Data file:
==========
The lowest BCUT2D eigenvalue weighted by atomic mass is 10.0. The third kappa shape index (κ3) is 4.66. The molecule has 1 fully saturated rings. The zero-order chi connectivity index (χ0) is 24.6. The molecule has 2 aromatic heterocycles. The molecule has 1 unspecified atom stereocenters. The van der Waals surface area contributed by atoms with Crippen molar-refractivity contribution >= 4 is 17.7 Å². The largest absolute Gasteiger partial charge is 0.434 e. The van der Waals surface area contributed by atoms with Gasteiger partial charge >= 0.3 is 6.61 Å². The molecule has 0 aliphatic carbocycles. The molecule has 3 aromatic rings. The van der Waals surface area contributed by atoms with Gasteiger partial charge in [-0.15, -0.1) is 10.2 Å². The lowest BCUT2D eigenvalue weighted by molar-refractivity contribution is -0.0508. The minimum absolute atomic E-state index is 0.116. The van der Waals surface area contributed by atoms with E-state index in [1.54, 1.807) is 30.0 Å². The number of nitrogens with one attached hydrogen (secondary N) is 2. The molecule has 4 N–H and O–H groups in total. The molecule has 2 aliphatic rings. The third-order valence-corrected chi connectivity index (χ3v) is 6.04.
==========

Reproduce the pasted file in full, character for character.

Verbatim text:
The lowest BCUT2D eigenvalue weighted by atomic mass is 10.0. The third kappa shape index (κ3) is 4.66. The molecule has 1 fully saturated rings. The zero-order chi connectivity index (χ0) is 24.6. The molecule has 2 aromatic heterocycles. The molecule has 1 unspecified atom stereocenters. The van der Waals surface area contributed by atoms with Crippen molar-refractivity contribution >= 4 is 17.7 Å². The largest absolute Gasteiger partial charge is 0.434 e. The van der Waals surface area contributed by atoms with Gasteiger partial charge >= 0.3 is 6.61 Å². The molecule has 0 aliphatic carbocycles. The molecule has 3 aromatic rings. The van der Waals surface area contributed by atoms with Gasteiger partial charge in [-0.15, -0.1) is 10.2 Å². The lowest BCUT2D eigenvalue weighted by molar-refractivity contribution is -0.0508. The minimum absolute atomic E-state index is 0.116. The van der Waals surface area contributed by atoms with E-state index in [1.54, 1.807) is 30.0 Å². The number of nitrogens with one attached hydrogen (secondary N) is 2. The molecule has 4 N–H and O–H groups in total. The molecule has 2 aliphatic rings. The third-order valence-corrected chi connectivity index (χ3v) is 6.04.